Rostow’s treatise would soon be followed by Max Millikan’s 1963 volume, The Political Case for Economic Development and his 1966 even more influential book as far as I was concerned, Equity versus Productivity in Economic Development. Liberals had their antidote to Marxism and their own romantic versions of how to rescue impoverished countries from the debilitation of stagnant economic circumstances.

To a conference in October 1954 on the new theories and their implications for policy, AH brought the message that the emperor was naked and that the empirical date behind the theories were almost entirely lacking. The abstraction of balanced and comprehensive planning hit the shoals not only of a complete lack of sufficient evidence and too high a degree of abstraction, but a belief that the future was predictable and could be managed whereas AH had been too deeply steeped in the Hegelian dictum that we can only understand by looking backward. As Hegel wrote in the Preface to the Philosophy of Right, “One more word about giving instruction as to what the world ought to be. Philosophy in any case always comes on the scene too late to give it… When philosophy paints its gloomy picture then a form of life has grown old. It cannot be rejuvenated by the gloomy picture, but only understood. Only when the dusk starts to fall does the owl of Minerva spread its wings and fly.”

During this period in the philosophy of history, two major theories were in contention,. One was the positivist views inherited from Benedetto Croce of Carl Hempel who was then at Princeton. For Hempel, history should be akin to a science and explain events and actions by subsuming them under general laws that could be verified by their predictability. Opposed to the grand theories of the positivists were the theories of the verstehen school then led by the University of Toronto philosopher, William Dray, who thought that history was about re-enacting the thought processes of historical agents and, as I wrote in my PhD thesis, subsuming decisions about which actions to take under more general hypothetical imperatives to guide human conduct. Was history a subject matter for pure scientific reasoning or for hypothetical imperatives and practical normative reasoning? I, like Albert Hirschman, opted for neither. Both theories never even met the conditions of satisfying the cases each side cited. We do not explain historical actions by subsuming them under general scientific laws or subsuming them under normative imperatives. Further, we do not even explain actions or events; rather, we explain incongruencies. We deal with puzzles that face us and focus on problems not on actions abstracted from the context of the inquirer.  

Why do I call this orthogonal approach a theory when it so stridently disavows abstract modeling? Because it does not! It only disavows extending any generalization into the future without irrefutable solid evidence. In the interim, analysis can reveal patterns of contradictions and ways of resolving them, but the dialectical pattern revealed cannot be applied to futurology for the very essential dynamic of the model depends on innovation and re-inventing itself thereby creating new but unpredictable opportunities that will be taken advantage of on the ground while those actual innovations are entirely missed by the theorists rooted as they are in extrapolations from the past.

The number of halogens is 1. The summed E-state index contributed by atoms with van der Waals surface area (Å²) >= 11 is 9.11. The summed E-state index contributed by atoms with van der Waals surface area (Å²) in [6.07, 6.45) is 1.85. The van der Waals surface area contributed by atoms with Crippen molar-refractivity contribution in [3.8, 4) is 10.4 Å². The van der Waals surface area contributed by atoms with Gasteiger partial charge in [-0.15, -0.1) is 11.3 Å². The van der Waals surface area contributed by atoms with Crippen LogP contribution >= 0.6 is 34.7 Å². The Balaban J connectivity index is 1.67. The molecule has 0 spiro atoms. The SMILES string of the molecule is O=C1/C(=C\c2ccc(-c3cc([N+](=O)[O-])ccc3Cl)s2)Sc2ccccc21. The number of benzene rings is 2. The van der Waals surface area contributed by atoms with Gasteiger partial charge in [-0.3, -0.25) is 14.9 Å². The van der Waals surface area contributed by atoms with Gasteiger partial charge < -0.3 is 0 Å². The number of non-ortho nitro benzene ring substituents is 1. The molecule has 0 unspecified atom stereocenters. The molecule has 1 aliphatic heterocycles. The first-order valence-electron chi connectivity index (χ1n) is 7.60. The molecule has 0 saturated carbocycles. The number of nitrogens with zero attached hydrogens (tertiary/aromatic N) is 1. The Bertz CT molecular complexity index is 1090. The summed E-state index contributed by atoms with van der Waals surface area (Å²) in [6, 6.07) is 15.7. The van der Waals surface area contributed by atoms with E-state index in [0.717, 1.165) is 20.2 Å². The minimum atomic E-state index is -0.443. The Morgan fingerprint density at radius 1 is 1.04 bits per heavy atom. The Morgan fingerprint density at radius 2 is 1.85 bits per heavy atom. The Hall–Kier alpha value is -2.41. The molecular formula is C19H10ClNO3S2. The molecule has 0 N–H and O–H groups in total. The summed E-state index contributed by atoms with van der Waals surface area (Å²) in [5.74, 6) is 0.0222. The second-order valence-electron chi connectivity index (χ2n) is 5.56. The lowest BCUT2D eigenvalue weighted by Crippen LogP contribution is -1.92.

In sum, AH did have a theory of development, one not based on either supposedly scientific laws of explanation and prediction nor on empathetic re-enactment to reveal the moral imperatives governing agent’s choices and actions. The theory, loosely referred to as Opportunism or, more awkwardly, Possibilism, had the following characteristics.

1. Focus on problems or incongruencies;

2. Use detailed case studies and focus on acute observation of fine details and distinctions;

3. Establish concrete and routine practices that can be continued over time to test efficaciousness – learn by doing;

4. Try to locate and identify initiatives that will be game changers;

5. Bureaucracy, whether in a state or a private firm, inherently wears blinders;

6. Evaluations of development projects should not simply be about cost-effect studies but about assumptions, capacities, priorities and unintended as well as intended effects.

Both right wing monetarism and the stress on entrepreneurs, and left wing or liberal Keynesians stressing wide scale government economic interventions in bad economic time, are both correct, but monetarism must give up its vision of an ideal balancing point in a system at equilibrium, when, by its nature as an innovative enterprise, it is inherently unstable, and Keynesians must not allow stimulus and intervention to be transmogrified into “permanent revolution” and continuing governance (as distinct from regulation). AH provided the most important antidote to the excesses of both theories when applied to development.